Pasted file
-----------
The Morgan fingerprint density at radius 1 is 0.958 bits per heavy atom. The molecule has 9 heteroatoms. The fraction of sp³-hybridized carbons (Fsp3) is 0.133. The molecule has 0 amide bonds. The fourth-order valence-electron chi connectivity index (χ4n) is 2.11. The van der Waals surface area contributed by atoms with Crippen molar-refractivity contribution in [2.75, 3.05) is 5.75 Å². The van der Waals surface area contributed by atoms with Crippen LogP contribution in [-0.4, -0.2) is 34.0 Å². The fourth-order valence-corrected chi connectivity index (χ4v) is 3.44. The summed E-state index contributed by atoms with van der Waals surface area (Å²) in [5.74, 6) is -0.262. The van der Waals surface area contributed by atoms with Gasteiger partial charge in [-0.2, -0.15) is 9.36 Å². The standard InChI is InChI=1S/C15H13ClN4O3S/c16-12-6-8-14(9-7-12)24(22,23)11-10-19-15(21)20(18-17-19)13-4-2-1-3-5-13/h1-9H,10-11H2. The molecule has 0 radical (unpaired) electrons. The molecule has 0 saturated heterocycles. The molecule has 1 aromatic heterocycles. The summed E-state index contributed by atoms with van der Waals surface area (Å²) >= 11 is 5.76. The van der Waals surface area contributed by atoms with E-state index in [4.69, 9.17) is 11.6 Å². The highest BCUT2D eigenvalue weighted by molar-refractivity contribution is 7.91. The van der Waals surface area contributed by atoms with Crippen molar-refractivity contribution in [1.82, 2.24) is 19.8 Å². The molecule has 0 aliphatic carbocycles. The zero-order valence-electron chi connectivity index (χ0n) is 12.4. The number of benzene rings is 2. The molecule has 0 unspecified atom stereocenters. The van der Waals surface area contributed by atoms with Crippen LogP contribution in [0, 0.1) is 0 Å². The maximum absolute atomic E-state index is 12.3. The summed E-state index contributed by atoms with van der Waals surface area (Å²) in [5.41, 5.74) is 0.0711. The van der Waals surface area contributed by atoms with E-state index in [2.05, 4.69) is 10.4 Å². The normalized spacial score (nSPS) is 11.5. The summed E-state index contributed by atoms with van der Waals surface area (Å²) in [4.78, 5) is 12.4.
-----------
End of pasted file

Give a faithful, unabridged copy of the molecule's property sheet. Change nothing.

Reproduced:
The Morgan fingerprint density at radius 1 is 0.958 bits per heavy atom. The molecule has 9 heteroatoms. The fraction of sp³-hybridized carbons (Fsp3) is 0.133. The molecule has 0 amide bonds. The fourth-order valence-electron chi connectivity index (χ4n) is 2.11. The van der Waals surface area contributed by atoms with Crippen molar-refractivity contribution in [2.75, 3.05) is 5.75 Å². The van der Waals surface area contributed by atoms with Crippen LogP contribution in [-0.4, -0.2) is 34.0 Å². The fourth-order valence-corrected chi connectivity index (χ4v) is 3.44. The summed E-state index contributed by atoms with van der Waals surface area (Å²) in [5.74, 6) is -0.262. The van der Waals surface area contributed by atoms with Gasteiger partial charge in [-0.2, -0.15) is 9.36 Å². The standard InChI is InChI=1S/C15H13ClN4O3S/c16-12-6-8-14(9-7-12)24(22,23)11-10-19-15(21)20(18-17-19)13-4-2-1-3-5-13/h1-9H,10-11H2. The molecule has 0 radical (unpaired) electrons. The molecule has 0 saturated heterocycles. The molecule has 1 aromatic heterocycles. The summed E-state index contributed by atoms with van der Waals surface area (Å²) >= 11 is 5.76. The van der Waals surface area contributed by atoms with E-state index in [4.69, 9.17) is 11.6 Å². The highest BCUT2D eigenvalue weighted by molar-refractivity contribution is 7.91. The van der Waals surface area contributed by atoms with Crippen molar-refractivity contribution in [1.82, 2.24) is 19.8 Å². The molecule has 0 aliphatic carbocycles. The zero-order valence-electron chi connectivity index (χ0n) is 12.4. The number of benzene rings is 2. The molecule has 0 unspecified atom stereocenters. The van der Waals surface area contributed by atoms with Crippen LogP contribution in [0, 0.1) is 0 Å². The maximum absolute atomic E-state index is 12.3. The summed E-state index contributed by atoms with van der Waals surface area (Å²) in [5.41, 5.74) is 0.0711. The van der Waals surface area contributed by atoms with E-state index in [2.05, 4.69) is 10.4 Å². The normalized spacial score (nSPS) is 11.5. The summed E-state index contributed by atoms with van der Waals surface area (Å²) in [4.78, 5) is 12.4.